217 F2d 885 Ja Utley Company v. National Labor Relations Board

217 F.2d 885

J.A. UTLEY COMPANY, Petitioner,

v.

NATIONAL LABOR RELATIONS BOARD, Respondent.

MILLWRIGHTS' LOCAL UNION NO. 1102, United Brotherhood of

Carpenters and Joiners of America, and R.M. Laing,

Petitioners,

v.

NATIONAL LABOR RELATIONS BOARD, Respondent.

Nos. 12240, 12250.

United States Court of Appeals, Sixth Circuit.

Dec. 27, 1954.

Robert C. Winter, Detroit, Mich. (H. Wm. Butler, Detroit, Mich., on the brief), for J.A. Utley Co.

George E. Ganos, Detroit, Mich. (Boaz Siegel, Detroit, Mich., on the brief), for Millwrights' Local.

James A. Ryan, Washington, D.C., (George J. Bott, David P. Findling, A. Norman Somers and Samuel M. Singer, Washington, D.C., on the brief), for N.L.R.B.

Before ALLEN, MARTIN and MILLER, Circuit Judges.

PER CURIAM.

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1

In this case, the employer company and a local millwrights' union affiliated with the American Federation of Labor and the bargaining agent of its employees seek a review of an order of the National Labor Relations Board. They ask to have set aside the board's decision finding that both the company and the union had violated the National Labor Relations Act, 29 U.S.C.A. § 151 et seq.; and, if this relief is not given, the company asks that this court reverse the board in its requirement that back pay shall be made by it to its employee, Leroy Kerridge.

2

The National Labor Relations Board affirmed the rulings of the trial examiner and adopted his findings, conclusions and recommendations. The complaint was that the company discriminatorily withheld overtime work from Kerridge and finally discriminatorily terminated his employment. The examiner found, moreover, that the record clearly established that the union had caused the company to 'lay off, and to withhold overtime work from, Kerridge for reasons other than non-payment of current union dues.'

3

We think the findings of the examiner are supported by substantial evidence, considering the record as a whole. The examiner concluded that the union and its authorized agent, Laing, had violated sections 8(a)(1) and 8(b)(2) of the Act. See opinions cited by the National Relations Board. National Labor Relations Board v. F.H. McGraw & Co., 6 Cir., 206 F.2d 635; National Labor Relations Board v. G.W. Thomas Drayage & Rigging Co., 9 Cir., 206 F.2d 857. The record is replete with evidence of pressure brought by the union upon the employer company to withhold overtime work from Kerridge, and finally to discharge him. An unfair labor practice is not to be excused because a union, its members, or non-union employees, exercise economic pressure against the employer. See National Labor Relations Board v. Oertel Brewing Co., 6 Cir., 197 F.2d 59, 62; National Labor Relations Board v. Hudson Motor Car Co., 6 Cir., 128 F.2d 528, 532, 533.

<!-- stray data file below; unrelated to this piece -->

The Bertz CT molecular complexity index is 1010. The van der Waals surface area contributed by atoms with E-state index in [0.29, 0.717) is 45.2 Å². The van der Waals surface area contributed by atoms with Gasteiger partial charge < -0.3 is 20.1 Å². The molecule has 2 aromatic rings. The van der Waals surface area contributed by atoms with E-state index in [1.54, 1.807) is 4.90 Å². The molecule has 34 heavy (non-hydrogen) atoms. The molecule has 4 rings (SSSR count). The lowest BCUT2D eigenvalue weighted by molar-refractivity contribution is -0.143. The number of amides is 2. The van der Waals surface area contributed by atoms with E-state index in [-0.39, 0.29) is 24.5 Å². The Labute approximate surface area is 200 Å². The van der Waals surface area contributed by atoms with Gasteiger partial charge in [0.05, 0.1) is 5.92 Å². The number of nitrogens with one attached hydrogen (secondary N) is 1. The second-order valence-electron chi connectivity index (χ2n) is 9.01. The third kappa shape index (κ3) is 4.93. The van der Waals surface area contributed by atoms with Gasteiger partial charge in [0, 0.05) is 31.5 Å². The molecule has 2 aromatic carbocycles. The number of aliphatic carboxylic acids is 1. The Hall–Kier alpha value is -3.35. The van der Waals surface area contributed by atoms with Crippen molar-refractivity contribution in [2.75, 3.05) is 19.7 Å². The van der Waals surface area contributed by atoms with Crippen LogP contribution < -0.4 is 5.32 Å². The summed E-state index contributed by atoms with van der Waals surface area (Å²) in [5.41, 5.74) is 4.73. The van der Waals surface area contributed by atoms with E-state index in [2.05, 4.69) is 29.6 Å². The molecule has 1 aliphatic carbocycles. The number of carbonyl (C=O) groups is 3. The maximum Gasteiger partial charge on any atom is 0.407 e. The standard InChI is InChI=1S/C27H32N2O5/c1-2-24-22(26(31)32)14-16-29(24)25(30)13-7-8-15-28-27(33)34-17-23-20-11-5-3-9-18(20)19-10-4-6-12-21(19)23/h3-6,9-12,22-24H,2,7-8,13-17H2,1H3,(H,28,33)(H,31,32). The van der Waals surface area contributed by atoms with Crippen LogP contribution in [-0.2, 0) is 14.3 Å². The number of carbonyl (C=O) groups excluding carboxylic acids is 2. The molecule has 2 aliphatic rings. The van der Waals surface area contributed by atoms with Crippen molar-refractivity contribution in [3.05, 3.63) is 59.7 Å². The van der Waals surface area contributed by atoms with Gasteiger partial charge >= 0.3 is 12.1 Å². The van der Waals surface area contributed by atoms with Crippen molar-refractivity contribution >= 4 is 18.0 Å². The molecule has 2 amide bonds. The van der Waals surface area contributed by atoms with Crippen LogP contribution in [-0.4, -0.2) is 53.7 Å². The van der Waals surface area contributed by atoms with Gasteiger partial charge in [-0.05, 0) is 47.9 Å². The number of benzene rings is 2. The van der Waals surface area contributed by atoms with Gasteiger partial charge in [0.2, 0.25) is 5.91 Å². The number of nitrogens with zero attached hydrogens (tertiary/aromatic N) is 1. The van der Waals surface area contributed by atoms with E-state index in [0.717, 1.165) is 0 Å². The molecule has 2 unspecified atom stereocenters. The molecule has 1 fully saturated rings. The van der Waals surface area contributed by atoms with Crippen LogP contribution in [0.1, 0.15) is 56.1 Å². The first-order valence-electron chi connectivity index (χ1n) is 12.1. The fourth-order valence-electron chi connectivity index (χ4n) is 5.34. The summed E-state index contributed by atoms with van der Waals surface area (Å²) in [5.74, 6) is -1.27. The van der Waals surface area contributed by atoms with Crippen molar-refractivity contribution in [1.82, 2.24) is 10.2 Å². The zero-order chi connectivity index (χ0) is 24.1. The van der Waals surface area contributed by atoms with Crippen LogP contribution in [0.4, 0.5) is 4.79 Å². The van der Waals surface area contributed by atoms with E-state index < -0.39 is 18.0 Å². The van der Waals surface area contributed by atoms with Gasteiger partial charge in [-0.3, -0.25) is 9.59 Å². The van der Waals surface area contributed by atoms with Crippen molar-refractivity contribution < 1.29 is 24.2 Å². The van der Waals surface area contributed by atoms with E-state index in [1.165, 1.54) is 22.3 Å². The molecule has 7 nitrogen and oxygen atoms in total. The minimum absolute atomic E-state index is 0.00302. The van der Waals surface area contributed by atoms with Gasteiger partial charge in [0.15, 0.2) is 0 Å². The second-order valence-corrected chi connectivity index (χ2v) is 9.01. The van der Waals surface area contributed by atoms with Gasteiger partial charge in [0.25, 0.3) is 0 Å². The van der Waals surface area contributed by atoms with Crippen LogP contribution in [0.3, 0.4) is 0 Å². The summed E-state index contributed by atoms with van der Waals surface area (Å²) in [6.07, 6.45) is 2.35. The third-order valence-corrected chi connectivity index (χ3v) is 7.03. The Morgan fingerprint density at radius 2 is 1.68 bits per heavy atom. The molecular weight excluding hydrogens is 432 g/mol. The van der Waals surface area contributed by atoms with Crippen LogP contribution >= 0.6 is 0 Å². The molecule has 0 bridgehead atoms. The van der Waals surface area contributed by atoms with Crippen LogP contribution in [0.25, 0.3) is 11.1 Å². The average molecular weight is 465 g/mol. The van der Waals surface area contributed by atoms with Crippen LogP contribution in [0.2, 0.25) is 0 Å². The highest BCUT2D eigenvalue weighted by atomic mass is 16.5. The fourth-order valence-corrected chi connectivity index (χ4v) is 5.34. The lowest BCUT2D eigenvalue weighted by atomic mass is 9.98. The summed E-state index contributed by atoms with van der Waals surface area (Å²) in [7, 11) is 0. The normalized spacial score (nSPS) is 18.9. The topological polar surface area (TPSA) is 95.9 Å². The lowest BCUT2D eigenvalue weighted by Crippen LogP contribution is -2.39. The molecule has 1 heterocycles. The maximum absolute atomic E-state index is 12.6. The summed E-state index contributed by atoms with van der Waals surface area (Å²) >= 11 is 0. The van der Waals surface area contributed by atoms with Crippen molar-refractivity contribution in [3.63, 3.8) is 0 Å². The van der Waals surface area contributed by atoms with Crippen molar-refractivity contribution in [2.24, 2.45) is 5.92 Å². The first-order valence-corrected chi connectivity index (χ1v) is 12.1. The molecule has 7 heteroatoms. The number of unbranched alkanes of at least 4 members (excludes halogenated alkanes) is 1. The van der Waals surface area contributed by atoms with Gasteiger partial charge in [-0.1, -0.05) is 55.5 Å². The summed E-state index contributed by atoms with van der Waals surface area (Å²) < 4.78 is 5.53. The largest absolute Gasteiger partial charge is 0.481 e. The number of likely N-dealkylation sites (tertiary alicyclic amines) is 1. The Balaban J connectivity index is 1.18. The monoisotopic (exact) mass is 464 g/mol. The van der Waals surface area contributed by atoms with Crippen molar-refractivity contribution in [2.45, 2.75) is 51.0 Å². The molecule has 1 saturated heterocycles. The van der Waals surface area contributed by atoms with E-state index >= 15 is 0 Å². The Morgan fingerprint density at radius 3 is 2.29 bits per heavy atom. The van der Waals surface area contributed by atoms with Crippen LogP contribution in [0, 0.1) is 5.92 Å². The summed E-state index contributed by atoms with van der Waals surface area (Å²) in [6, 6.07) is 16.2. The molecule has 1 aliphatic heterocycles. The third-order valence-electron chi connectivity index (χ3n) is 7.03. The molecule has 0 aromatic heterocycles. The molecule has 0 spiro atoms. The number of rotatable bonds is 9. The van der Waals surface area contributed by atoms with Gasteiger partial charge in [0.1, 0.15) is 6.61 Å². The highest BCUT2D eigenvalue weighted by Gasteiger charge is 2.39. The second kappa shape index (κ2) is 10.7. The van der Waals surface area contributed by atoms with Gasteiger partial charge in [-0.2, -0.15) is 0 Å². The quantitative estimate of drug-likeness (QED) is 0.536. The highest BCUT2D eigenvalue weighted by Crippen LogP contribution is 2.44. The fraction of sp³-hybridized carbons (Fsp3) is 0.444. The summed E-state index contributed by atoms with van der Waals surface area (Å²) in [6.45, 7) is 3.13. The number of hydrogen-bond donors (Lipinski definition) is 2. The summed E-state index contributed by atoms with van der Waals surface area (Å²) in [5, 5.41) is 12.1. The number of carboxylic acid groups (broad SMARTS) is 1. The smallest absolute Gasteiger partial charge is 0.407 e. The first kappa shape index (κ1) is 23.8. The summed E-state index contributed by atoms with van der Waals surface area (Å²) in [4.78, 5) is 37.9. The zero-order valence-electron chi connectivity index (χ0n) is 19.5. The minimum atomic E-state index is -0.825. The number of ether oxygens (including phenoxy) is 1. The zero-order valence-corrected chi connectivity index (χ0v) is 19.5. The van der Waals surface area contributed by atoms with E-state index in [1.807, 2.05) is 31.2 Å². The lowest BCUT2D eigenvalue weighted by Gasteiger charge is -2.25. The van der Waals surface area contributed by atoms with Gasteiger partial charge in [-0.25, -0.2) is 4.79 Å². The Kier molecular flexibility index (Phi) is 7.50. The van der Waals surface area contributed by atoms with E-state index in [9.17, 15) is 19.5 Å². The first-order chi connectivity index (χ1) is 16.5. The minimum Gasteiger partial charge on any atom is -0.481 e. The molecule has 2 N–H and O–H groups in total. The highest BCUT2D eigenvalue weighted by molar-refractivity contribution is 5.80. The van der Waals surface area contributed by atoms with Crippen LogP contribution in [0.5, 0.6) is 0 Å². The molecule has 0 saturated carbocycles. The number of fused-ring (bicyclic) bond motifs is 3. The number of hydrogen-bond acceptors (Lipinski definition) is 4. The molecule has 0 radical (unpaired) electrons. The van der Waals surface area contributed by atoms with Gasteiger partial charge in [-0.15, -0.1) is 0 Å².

4

We are of opinion that there is no merit in the contention of the employer that liability for back pay should, under section 10(c) of the Act, be limited to the union for the reason that it instigated and was solely responsible for the discrimination against Kerridge. We are in accord with the decision in National Labor Relations Board v. Pinkerton's Nat. Det. Agency, 9 Cir., 202 F.2d 230, 231, 232. See also National Labor Relations Board v. Acme Mattress Co., 7 Cir., 192 F.2d 524, 527, 528; Union Starch and Refining Co. v. National Labor Relations Board, 7 Cir., 186 F.2d 1008, 1014, 27 A.L.R.2d 629, certiorari denied 342 U.S. 815, 72 S.Ct. 30, 96 L.Ed. 617.

5

The petitions to set aside the order of the National Labor Relations Board are denied; and it is directed that the order of the board, in all its directions, be enforced.